15 Harvey, “Pi” in the Sky, p. 36, refers to “O. W. Williamson,” but this should probably be “O. H. Williamson,” who is listed at The Aerodrome, “Serial Number F6040 Bristol F.2b,” as having flown with No. 22 Squadron. Otis Harold Williamson, according to the Maryland War Records Commission, Maryland in the World War, 1917-1919, was with the R.A.F. from July 8, 1918, until after the armistice, but that work provides no details of his R.A.F. service. I have not located an R.A.F. service record for him.
16 Harvey, “Pi” in the Sky, p. 36. On air involvement in the assault on the Hindenburg line, see Jones, The War in the Air, pp. 510 ff.
17 Heater, “Americans on Day Bombing with the Independent Air Force – Royal Air Force,” p. 117, provides a version of this regulation, as do Reed and Roland, Camel Drivers, p. 35.
18 Harvey, “Pi” in the Sky, p. 36.
19 Jones, War in the Air, p. 517. Jones indicates that the times for the patrols were specified as 6 a.m., 11:30 a.m., and 5 p.m. It is evident from entries related to 22 Squadron for that day in Henshaw’s The Sky Their Battlefield II that these were not strictly adhered to, and Thomson’s letter, cited below, suggests that neither were the altitudes.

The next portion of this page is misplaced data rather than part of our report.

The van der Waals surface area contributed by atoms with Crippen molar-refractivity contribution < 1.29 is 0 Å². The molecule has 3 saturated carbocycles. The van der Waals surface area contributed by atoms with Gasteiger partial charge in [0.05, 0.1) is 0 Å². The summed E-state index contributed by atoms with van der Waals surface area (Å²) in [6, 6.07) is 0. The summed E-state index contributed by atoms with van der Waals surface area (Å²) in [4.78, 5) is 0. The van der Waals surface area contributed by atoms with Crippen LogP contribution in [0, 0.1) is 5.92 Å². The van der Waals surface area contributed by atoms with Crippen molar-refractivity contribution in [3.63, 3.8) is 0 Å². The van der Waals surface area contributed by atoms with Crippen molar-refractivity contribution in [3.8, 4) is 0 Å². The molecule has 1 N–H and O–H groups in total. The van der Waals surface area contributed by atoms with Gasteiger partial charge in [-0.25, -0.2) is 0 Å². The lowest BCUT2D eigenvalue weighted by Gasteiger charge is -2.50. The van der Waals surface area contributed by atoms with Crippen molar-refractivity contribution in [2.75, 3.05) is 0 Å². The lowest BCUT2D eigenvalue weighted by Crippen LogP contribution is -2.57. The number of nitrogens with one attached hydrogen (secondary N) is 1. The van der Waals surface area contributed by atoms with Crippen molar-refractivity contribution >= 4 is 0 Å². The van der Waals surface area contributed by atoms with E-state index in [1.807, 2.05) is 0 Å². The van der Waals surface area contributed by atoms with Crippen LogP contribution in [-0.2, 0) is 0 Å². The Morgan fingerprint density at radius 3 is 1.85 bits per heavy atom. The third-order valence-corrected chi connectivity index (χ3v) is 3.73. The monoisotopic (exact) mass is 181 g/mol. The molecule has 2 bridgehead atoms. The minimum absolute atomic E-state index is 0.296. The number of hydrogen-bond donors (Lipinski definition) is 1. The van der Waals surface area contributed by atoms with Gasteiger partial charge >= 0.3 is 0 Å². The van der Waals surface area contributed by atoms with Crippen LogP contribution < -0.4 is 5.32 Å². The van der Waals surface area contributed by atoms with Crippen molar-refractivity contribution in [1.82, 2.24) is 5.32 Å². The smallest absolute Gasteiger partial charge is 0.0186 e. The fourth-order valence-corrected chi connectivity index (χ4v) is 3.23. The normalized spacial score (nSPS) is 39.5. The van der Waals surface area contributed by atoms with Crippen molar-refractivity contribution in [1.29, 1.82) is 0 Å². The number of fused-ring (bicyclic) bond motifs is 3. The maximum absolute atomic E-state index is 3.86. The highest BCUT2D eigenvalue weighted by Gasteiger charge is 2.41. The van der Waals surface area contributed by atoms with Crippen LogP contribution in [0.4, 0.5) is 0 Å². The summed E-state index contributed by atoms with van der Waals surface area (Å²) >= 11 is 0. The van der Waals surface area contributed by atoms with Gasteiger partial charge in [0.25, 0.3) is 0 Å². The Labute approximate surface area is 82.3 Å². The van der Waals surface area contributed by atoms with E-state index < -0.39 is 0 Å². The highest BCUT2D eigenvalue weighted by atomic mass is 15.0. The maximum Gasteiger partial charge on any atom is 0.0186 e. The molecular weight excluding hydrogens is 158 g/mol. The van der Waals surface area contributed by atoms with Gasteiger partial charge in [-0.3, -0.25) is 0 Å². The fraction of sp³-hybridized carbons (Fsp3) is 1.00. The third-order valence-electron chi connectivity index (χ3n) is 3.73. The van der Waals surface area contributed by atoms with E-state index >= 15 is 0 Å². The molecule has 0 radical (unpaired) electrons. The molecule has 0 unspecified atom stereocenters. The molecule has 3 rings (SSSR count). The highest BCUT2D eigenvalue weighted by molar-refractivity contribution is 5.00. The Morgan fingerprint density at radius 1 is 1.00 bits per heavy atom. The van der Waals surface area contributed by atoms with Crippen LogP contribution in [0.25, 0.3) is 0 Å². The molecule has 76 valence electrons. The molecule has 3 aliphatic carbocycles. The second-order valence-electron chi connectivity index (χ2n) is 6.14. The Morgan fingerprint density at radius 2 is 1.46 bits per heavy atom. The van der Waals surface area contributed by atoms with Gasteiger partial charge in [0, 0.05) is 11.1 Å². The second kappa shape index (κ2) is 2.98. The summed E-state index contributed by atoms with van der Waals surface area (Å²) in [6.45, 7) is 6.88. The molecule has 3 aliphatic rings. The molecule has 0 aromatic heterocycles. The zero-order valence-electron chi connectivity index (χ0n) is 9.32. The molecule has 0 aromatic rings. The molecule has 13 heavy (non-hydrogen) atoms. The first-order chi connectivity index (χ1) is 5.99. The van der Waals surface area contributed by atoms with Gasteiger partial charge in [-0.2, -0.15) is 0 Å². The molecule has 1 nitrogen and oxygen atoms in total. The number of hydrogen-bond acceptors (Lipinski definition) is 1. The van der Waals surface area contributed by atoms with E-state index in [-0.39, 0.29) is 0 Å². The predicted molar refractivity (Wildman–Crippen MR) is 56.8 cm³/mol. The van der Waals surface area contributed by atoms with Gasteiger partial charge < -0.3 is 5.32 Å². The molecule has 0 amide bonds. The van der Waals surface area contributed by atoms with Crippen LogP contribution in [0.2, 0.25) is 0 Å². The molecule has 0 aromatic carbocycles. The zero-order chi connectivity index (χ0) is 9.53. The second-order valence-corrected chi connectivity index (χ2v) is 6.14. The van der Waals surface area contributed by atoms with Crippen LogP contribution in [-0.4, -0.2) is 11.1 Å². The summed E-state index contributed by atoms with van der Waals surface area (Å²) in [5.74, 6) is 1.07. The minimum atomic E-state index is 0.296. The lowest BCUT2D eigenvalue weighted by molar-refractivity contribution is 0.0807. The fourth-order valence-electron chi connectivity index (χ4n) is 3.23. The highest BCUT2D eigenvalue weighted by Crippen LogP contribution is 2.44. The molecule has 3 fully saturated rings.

20 See “Adams, E. (Earl)” (the casualty card for Adams), the entry for Adams in Henshaw, The Sky Their Battlefield II, and the letter of C. W. M. Thomson quoted in Harvey, “Pi” in the Sky, pp. 79-80. (Thomson writes, i.a., “We were about 3,000 ft. below Adams. . . . I tacked on to the nearest S.E.s at 14,000 ft.”)
21 “American Casualties,” col. 5, and “Today’s Casualty List.”
22 “Phila Lieutenant Killed.”
23 “Earl Adams.”
24 See CWGC/ABMC [pseud.], “1LT Earl Adams.”
25 See Ancestry.com, 1930 United States Federal Census, record for Isabelle [sic] Adams.
26 See Ancestry.com, New York, Passenger Lists, 1820-1957, record for Isabel Adams, as well as Sewell and Palin, eds., U.S. World War I Mothers’ Pilgrimage, 1929, record for Mrs. Isabel Adams.
27 “Round Oak Observer Missing.” Bissell’s parents’ names are taken from birth and marriage documents available at Ancestry.com. Other information is taken from The National Archives (United Kingdom), Royal Air Force officers’ service records 1918-1919, record for George Herbert Bissell, which indicates he went to “B.E.F.” September 8, 1918; there is no specific mention of No. 22 Squadron.
28 “Bissel [sic], G. H.” Commonwealth War Graves Commission documents viewable at this web page indicate that efforts were made to correct the spelling of his last name, without success.